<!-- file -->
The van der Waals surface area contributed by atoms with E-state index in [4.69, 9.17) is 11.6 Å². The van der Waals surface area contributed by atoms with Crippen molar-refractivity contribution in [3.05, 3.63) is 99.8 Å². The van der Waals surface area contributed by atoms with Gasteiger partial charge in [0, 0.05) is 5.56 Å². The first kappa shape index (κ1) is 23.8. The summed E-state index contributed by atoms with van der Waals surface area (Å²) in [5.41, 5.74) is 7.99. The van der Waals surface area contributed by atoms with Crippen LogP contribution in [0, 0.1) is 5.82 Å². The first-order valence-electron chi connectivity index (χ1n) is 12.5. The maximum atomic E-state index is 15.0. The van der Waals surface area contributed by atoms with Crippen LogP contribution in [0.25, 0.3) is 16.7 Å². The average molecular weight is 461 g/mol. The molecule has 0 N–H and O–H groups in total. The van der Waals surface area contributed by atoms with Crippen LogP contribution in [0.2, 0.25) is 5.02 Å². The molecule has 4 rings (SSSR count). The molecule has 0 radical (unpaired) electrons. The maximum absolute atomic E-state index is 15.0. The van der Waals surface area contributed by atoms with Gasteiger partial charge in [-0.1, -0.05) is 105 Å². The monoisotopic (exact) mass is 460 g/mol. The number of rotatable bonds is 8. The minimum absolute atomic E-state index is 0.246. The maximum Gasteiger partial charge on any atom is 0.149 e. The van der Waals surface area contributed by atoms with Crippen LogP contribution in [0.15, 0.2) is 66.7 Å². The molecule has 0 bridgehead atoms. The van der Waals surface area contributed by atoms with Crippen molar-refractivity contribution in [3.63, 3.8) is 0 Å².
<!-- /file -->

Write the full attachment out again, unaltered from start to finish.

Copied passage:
The van der Waals surface area contributed by atoms with E-state index in [4.69, 9.17) is 11.6 Å². The van der Waals surface area contributed by atoms with Crippen molar-refractivity contribution in [3.05, 3.63) is 99.8 Å². The van der Waals surface area contributed by atoms with Gasteiger partial charge in [0, 0.05) is 5.56 Å². The first kappa shape index (κ1) is 23.8. The summed E-state index contributed by atoms with van der Waals surface area (Å²) in [5.41, 5.74) is 7.99. The van der Waals surface area contributed by atoms with Crippen LogP contribution in [0, 0.1) is 5.82 Å². The first-order valence-electron chi connectivity index (χ1n) is 12.5. The maximum atomic E-state index is 15.0. The van der Waals surface area contributed by atoms with Crippen LogP contribution in [0.25, 0.3) is 16.7 Å². The average molecular weight is 461 g/mol. The molecule has 0 N–H and O–H groups in total. The van der Waals surface area contributed by atoms with Crippen LogP contribution in [0.2, 0.25) is 5.02 Å². The molecule has 4 rings (SSSR count). The molecule has 0 radical (unpaired) electrons. The maximum absolute atomic E-state index is 15.0. The van der Waals surface area contributed by atoms with Gasteiger partial charge in [-0.1, -0.05) is 105 Å². The monoisotopic (exact) mass is 460 g/mol. The number of rotatable bonds is 8. The minimum absolute atomic E-state index is 0.246. The maximum Gasteiger partial charge on any atom is 0.149 e. The van der Waals surface area contributed by atoms with Crippen LogP contribution in [0.15, 0.2) is 66.7 Å². The molecule has 0 bridgehead atoms. The van der Waals surface area contributed by atoms with Crippen molar-refractivity contribution in [3.63, 3.8) is 0 Å².